On Wednesdays in this interim season between Inversion and moving to New Jersey I am trying to slow down the soul a bit on Wednesdays for some time dedicated to my growth and development as a man. One of things I am doing is reading slowly through the book Renewal as a Way of Life by Richard Lovelace (I forgot to put this one on the "books I am currently reading" below). I am about 1/3 of the way through the book and it has been very good, humbling and quotable. So, I thought I would share some quotes today which encouraged me...and by typing them out hear perhaps provide some light for others.
Here is one on the relation to using God to get stuff...a mixture of Lovelace/Augustine:
On the other hand, evangelical religion as an aid to self-assurance, health or wealth really short-circuits the soul's path toward contact with God, which is the heart's deepest desire. As Augustine observes, "Many cry to the Lord to avoid losses or to acquire riches, for the safety of their friends or the security of their homes, for temporal felicity or worldly distinction, yes, even for mere physical health which is the sole inheritance of the poor man...Alas, it is easy to want things from God and not to want God himself; as though the gift could ever be preferable to the giver." Or as he says elsewhere, "The soul cannot rest save in that which it loves. But eternal rest is given only in the love of God, who alone is eternal." Lovelace, 31
The next one was his commentary on the soul's search for a sense of value and identity apart from God - I think many of us, Christian and not, live here often.
They must get a black market substitute for God's love from psychiatrists or other human beings. But this need for love and dignity is so great that self-admiration and the love of others cannot begin to satisfy it. We can cheer ourselves up only so long by repeating the pitiful fiction "I'm OK - You're OK." Then we begin to check our own credentials, and our therapist's, for making such judgments. Lovelace, 36.
In reflecting on the outflow of the love of God through his people he makes a rather dogmatic claim which I found very true.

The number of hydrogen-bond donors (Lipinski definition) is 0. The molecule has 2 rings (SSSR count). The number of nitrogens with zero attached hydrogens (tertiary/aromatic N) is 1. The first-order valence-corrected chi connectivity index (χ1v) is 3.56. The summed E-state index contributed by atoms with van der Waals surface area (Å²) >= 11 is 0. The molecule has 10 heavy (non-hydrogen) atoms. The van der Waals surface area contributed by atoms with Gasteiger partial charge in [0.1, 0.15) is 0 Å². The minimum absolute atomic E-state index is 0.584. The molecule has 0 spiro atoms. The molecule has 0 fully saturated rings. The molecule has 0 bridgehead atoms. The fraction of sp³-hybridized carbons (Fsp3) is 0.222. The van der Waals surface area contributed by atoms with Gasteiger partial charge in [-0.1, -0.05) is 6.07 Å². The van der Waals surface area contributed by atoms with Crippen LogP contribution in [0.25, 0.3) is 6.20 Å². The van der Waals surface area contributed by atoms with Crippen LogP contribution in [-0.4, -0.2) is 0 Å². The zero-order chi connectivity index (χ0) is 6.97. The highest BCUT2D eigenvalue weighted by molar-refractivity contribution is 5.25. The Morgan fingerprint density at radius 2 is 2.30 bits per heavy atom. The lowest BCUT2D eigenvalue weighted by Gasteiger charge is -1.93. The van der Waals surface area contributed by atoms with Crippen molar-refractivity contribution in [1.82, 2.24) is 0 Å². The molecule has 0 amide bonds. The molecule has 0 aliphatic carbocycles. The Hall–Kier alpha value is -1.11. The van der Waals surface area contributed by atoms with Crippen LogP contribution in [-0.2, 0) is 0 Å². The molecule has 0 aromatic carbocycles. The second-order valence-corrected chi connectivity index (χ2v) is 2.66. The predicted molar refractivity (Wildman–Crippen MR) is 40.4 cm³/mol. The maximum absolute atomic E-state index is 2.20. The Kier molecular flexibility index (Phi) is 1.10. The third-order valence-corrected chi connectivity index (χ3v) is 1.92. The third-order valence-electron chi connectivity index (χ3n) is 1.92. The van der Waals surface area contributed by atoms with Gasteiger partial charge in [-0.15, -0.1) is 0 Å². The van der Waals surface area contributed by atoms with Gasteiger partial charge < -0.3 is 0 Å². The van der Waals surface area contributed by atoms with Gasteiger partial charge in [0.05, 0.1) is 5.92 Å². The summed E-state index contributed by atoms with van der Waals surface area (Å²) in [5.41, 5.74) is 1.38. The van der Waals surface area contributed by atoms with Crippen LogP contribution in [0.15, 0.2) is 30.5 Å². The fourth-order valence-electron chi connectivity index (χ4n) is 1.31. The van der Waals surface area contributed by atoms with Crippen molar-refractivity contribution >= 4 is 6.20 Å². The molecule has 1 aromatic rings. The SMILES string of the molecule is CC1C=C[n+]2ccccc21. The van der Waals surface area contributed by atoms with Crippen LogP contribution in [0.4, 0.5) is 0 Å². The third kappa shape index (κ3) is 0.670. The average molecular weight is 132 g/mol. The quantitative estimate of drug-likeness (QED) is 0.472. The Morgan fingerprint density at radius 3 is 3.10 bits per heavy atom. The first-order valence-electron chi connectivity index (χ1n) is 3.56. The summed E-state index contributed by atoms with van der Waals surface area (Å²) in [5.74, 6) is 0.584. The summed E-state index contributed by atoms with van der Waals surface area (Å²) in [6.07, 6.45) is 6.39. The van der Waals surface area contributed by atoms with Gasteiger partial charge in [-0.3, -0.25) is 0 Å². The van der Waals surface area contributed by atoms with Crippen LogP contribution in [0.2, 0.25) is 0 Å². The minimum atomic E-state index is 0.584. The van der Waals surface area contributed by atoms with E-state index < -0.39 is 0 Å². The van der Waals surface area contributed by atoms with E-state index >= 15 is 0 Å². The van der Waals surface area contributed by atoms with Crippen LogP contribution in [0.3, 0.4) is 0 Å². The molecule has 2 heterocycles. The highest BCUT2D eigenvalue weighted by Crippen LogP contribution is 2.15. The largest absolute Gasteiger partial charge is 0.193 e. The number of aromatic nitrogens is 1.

Spirituality which neglects the love of neighbor, and which fails to seek justice for the neighbor, is simply not biblical. Lovelace, 37.
He has an interesting metaphor for the reality of human enterprise on the earth. We can be about building the Kingdom or simply go on building Babel.
In the Old Testament, God warns Israel that most human kings will not hallow life, but will turn it into building materials for the Tower of Babel (he includes here the text of 1 Samuel 8:11-18)...Things have not changed since biblical times. Building Babel is still an expensive business. Lovelace, 43.
Indeed, it costs us our very selves as we become cogs in the machine rather than sons and daughters with a purpose in the universe. Finally, in a bit of meddling he comments on the focus of upwardly mobile Protestants in New England after the influence of dying religious formalism (in our day we might as well apply it to upwardly mobile atheological evangelicals).
The real goals of upwardly mobile Protestantism can be seen in Lisa Birnbach's humorous volume entitled The Official Preppy Handbook, which idealizes the semi-apostate New England family, still glumly going through the motions of "the Puritan ethic" in a sort of twilight zone between Christianity and secularism in order to facilitate its summers on Martha's Vineyard. Lovelace 52-53.
Lovelace's book so far has been a great refresher - a call to God-centeredness and then to living under the rule and reign of Jesus - working, laboring, fighting for...a Kingdom of peace, justice, truth and beauty in this present age as we await the renewal of all things.